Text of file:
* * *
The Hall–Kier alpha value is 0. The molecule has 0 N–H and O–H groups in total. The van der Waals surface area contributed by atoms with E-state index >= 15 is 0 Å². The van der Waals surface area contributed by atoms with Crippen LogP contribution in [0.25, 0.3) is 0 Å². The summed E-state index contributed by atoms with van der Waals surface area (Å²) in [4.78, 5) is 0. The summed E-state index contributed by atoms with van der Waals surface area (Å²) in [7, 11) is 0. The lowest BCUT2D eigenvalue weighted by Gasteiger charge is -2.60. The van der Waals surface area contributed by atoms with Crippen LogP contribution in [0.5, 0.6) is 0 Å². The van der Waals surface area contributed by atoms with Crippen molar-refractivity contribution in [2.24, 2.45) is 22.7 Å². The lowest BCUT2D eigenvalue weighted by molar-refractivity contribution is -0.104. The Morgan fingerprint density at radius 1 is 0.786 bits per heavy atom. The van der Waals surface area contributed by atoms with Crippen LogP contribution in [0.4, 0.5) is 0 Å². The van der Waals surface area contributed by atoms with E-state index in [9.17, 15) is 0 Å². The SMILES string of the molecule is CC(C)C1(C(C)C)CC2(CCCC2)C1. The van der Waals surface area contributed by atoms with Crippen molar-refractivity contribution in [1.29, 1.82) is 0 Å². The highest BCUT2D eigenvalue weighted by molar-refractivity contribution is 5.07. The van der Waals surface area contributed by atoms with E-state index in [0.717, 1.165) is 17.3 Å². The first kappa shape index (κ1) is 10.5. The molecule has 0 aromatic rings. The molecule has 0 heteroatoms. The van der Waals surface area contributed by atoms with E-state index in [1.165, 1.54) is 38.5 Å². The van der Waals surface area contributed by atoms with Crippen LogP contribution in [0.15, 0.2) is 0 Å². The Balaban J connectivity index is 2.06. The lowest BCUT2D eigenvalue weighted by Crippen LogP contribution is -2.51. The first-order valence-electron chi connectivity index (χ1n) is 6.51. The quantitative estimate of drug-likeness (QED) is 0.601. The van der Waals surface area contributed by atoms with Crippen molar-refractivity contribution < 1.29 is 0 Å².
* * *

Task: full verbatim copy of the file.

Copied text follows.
The Hall–Kier alpha value is 0. The molecule has 0 N–H and O–H groups in total. The van der Waals surface area contributed by atoms with E-state index >= 15 is 0 Å². The van der Waals surface area contributed by atoms with Crippen LogP contribution in [0.25, 0.3) is 0 Å². The summed E-state index contributed by atoms with van der Waals surface area (Å²) in [4.78, 5) is 0. The summed E-state index contributed by atoms with van der Waals surface area (Å²) in [7, 11) is 0. The lowest BCUT2D eigenvalue weighted by Gasteiger charge is -2.60. The van der Waals surface area contributed by atoms with Crippen LogP contribution in [0.5, 0.6) is 0 Å². The van der Waals surface area contributed by atoms with Crippen molar-refractivity contribution in [2.24, 2.45) is 22.7 Å². The lowest BCUT2D eigenvalue weighted by molar-refractivity contribution is -0.104. The Morgan fingerprint density at radius 1 is 0.786 bits per heavy atom. The van der Waals surface area contributed by atoms with Crippen LogP contribution in [0.4, 0.5) is 0 Å². The van der Waals surface area contributed by atoms with E-state index in [9.17, 15) is 0 Å². The SMILES string of the molecule is CC(C)C1(C(C)C)CC2(CCCC2)C1. The van der Waals surface area contributed by atoms with Crippen molar-refractivity contribution in [1.29, 1.82) is 0 Å². The highest BCUT2D eigenvalue weighted by molar-refractivity contribution is 5.07. The van der Waals surface area contributed by atoms with E-state index in [0.717, 1.165) is 17.3 Å². The first kappa shape index (κ1) is 10.5. The molecule has 0 aromatic rings. The molecule has 0 heteroatoms. The van der Waals surface area contributed by atoms with E-state index in [1.165, 1.54) is 38.5 Å². The van der Waals surface area contributed by atoms with Crippen LogP contribution in [0.15, 0.2) is 0 Å². The Balaban J connectivity index is 2.06. The lowest BCUT2D eigenvalue weighted by Crippen LogP contribution is -2.51. The first-order valence-electron chi connectivity index (χ1n) is 6.51. The quantitative estimate of drug-likeness (QED) is 0.601. The van der Waals surface area contributed by atoms with Crippen molar-refractivity contribution < 1.29 is 0 Å².